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  4th Intl Lipodystrophy Workshop
San Diego at Coronado Beach, Sept 22-25, 2002
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Switch Study From Nelfinavir to Atazanavir
Reported by Jules Levin
  Rob Murphy from Northwestern University reported 12 weeks data from a study in which patients on nelfinavir switched to atazanavir to study the differences in cholesterol and triglycerides. Atazanavir is a protease inhibitor taken 2 pills once daily. Studies of about 1 year in length have shown that this drug does not appear to cause abnormalities in cholesterol and triglycerides. A study reported at this Workshop showed that atazanavir did not raise fasting insulin or glucose after 24 weeks of treatment. Atazanavir appears to have benefit for patients with up to just a few PI-related mutations but with additional mutations atazanavir does not appear to be very active. So it does not appear to be a deep salvage PI like tipranavir promises to be but the appeal of atazanavir appears to lie in its effect on lipids and glucose, and hopefully on the potential premature risk for heart disease.
Murphy reported on BMS A1424-044, a study to determine improvement in total cholesterol for subjects who switched from nelfinavir/d4T/3TC (from BMS A1424-008) to atazanavir (ATV) 400 mg/d4T/3TC. BMS A1424-008 is a 48 week randomized blinded trial of 2 doses of ATV (400mg or 600mg) plus d4T/3TC vs nelfinavir 1250mg every 12 hours plus d4T/3TC. In this study nelfinavir and ATV showed comparable antiviral efficacy. But the patients receiving atazanavir had slight increases in lipids and the patients receiving nelfinavir had higher increases. After 48 weeks on study drugs, patients receiving ATV had 5-6% increases in total cholesterol and patients on nelfinavir had on average 24% increases in total cholesterol. LDL-C, the bad cholesterol increased on average 5-7% for patients taking ATV and 23% for patients taking nelfinavir. Similarly, triglycerides also increased about 7% on average for patients taking ATV and 49% for patients on nelfinavir.
At the ICAAC meeting in a few days in San Diego, 48 week data will be reported on a large phase III study comparing efavirenz and ATV, both in combination with combivir. Yesterday, at the Lipodystrophy Workshop Michael Sension reported preliminary 24 week data on glucose as well as cholesterol and triglycerides responses for study patients in this study. That report can be read at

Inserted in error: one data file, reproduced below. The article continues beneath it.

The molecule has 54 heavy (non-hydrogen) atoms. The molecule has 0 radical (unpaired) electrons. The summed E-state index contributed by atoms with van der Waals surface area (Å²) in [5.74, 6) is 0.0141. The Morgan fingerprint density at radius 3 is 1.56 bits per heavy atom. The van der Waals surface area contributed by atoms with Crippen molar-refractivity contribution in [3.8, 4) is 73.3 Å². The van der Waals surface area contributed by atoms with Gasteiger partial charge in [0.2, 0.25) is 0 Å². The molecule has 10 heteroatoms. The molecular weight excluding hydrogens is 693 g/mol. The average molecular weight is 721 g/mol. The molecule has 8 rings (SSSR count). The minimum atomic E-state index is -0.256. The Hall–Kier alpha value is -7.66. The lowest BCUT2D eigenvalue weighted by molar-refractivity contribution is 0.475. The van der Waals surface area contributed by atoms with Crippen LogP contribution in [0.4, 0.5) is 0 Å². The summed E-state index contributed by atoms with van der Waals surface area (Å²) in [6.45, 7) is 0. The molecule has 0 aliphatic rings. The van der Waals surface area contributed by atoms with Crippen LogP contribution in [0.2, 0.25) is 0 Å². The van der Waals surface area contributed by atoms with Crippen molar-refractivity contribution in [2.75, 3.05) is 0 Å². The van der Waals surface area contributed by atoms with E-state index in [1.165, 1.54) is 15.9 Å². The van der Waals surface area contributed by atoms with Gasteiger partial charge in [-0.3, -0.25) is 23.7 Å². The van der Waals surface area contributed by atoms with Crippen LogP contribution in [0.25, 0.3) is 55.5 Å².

63 patients were enrolled and treated in the switch study. Their average age was 37; 59% male; 51% white; HIV viral load 1.73 log; 70% had <400 copies; CD4s were on average 541. 3 patients (5%) of the 63 discontinued ATV after the switch from nelfinavir: 2 due to adverse events not mentioned by Murphy.
Murphy reported that the average total cholesterol was 213 when patients switched from nelfinavir and after 12 weeks on ATV therapy total cholesterol was 175 mg/dL. Fasting LDL-C (bad cholesterol) was 138 mg/dL and 104 after 12 weeks on ATV. HDL-C (good cholesterol) was 46 mg/dL when switching from nelfinavir and 48 after 12 weeks on ATV. Fasting triglycerides were 156 when switching off nelfinavir and 109 after 12 weeks on ATV. About 30% or perhaps more of patients on nelfinavir had >240 mg/dL total cholesterol, which is considered high by NCEP Guidelines, and about 10% had >240 after 12 weeks on ATV. Similarly, about 55% of patients had >130 mg/dL LDL-C, considered high by NCEP Guidelines, before switching off nelfinavir and about 20% had <130 after 12 weeks on ATV. 3 patients of the 63 who switched were also on statins as treatment for high lipids.
Adverse Events
4 patients (6%) reported lipodystrophy but we don't know the cause since the patients were on nelfinavir first. 2 reported diarrhea. 5 patients reported rash (8%). And 3 patients reported jaundice. In speaking with Murphy I think he told me this passes quickly and is not serious.
42 (67%) of patients experienced elevated total bilirubin. 6 patients (10%) experienced grade 3/4 lab abnormalities in bilirubin. Murphy reported that about 80% of study patients originally randomized to ATV experienced some elevation in total bilirubin, and about 23% of patients taking the 400 mg dose of ATV had grade 3/4 elevations of total bilirubin. I'm not sure but it did not appear as though there were discontinuations due to this. There were no grade 3/4 LFT elevations. Murphy reported there was no loss of virologic suppression during the 12 weeks follow-up. He also commented that grade 3/4 elevations in total bilirubin were transient. He concluded that lipid improvements seen in this study may ultimately translate into reduced risk for cardiovascular disease.